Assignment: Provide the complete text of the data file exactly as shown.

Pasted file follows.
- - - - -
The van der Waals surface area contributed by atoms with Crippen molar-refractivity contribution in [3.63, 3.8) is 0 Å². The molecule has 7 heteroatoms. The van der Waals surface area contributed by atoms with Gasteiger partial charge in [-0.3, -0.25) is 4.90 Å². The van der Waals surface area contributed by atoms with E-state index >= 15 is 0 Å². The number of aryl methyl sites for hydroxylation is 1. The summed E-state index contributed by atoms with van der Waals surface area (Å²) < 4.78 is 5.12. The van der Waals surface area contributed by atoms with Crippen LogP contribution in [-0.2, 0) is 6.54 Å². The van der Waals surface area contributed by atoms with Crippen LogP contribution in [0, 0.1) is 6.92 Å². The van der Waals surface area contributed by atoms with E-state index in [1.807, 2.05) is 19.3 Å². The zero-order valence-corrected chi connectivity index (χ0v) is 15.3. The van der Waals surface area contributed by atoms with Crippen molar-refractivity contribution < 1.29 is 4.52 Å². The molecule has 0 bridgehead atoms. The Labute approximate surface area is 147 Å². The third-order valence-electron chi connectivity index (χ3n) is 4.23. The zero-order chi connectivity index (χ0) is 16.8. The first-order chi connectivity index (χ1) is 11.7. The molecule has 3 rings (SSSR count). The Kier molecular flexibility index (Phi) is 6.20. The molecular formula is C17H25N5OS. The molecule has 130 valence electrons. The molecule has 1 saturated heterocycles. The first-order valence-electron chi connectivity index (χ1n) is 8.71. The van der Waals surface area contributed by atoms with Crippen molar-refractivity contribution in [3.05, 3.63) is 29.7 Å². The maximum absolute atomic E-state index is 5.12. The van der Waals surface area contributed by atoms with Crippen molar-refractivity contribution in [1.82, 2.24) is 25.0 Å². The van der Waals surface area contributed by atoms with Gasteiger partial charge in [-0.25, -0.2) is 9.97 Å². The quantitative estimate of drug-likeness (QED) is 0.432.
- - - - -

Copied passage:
The van der Waals surface area contributed by atoms with Crippen molar-refractivity contribution in [3.63, 3.8) is 0 Å². The molecule has 7 heteroatoms. The van der Waals surface area contributed by atoms with Gasteiger partial charge in [-0.3, -0.25) is 4.90 Å². The van der Waals surface area contributed by atoms with E-state index >= 15 is 0 Å². The number of aryl methyl sites for hydroxylation is 1. The summed E-state index contributed by atoms with van der Waals surface area (Å²) < 4.78 is 5.12. The van der Waals surface area contributed by atoms with Crippen LogP contribution in [-0.2, 0) is 6.54 Å². The van der Waals surface area contributed by atoms with Crippen LogP contribution in [0, 0.1) is 6.92 Å². The van der Waals surface area contributed by atoms with E-state index in [1.807, 2.05) is 19.3 Å². The zero-order valence-corrected chi connectivity index (χ0v) is 15.3. The van der Waals surface area contributed by atoms with Crippen molar-refractivity contribution < 1.29 is 4.52 Å². The molecule has 0 bridgehead atoms. The Labute approximate surface area is 147 Å². The third-order valence-electron chi connectivity index (χ3n) is 4.23. The zero-order chi connectivity index (χ0) is 16.8. The first-order chi connectivity index (χ1) is 11.7. The molecule has 3 rings (SSSR count). The Kier molecular flexibility index (Phi) is 6.20. The molecular formula is C17H25N5OS. The molecule has 130 valence electrons. The molecule has 1 saturated heterocycles. The first-order valence-electron chi connectivity index (χ1n) is 8.71. The van der Waals surface area contributed by atoms with Crippen molar-refractivity contribution in [3.05, 3.63) is 29.7 Å². The maximum absolute atomic E-state index is 5.12. The van der Waals surface area contributed by atoms with Crippen molar-refractivity contribution in [1.82, 2.24) is 25.0 Å². The van der Waals surface area contributed by atoms with Gasteiger partial charge in [-0.25, -0.2) is 9.97 Å². The quantitative estimate of drug-likeness (QED) is 0.432.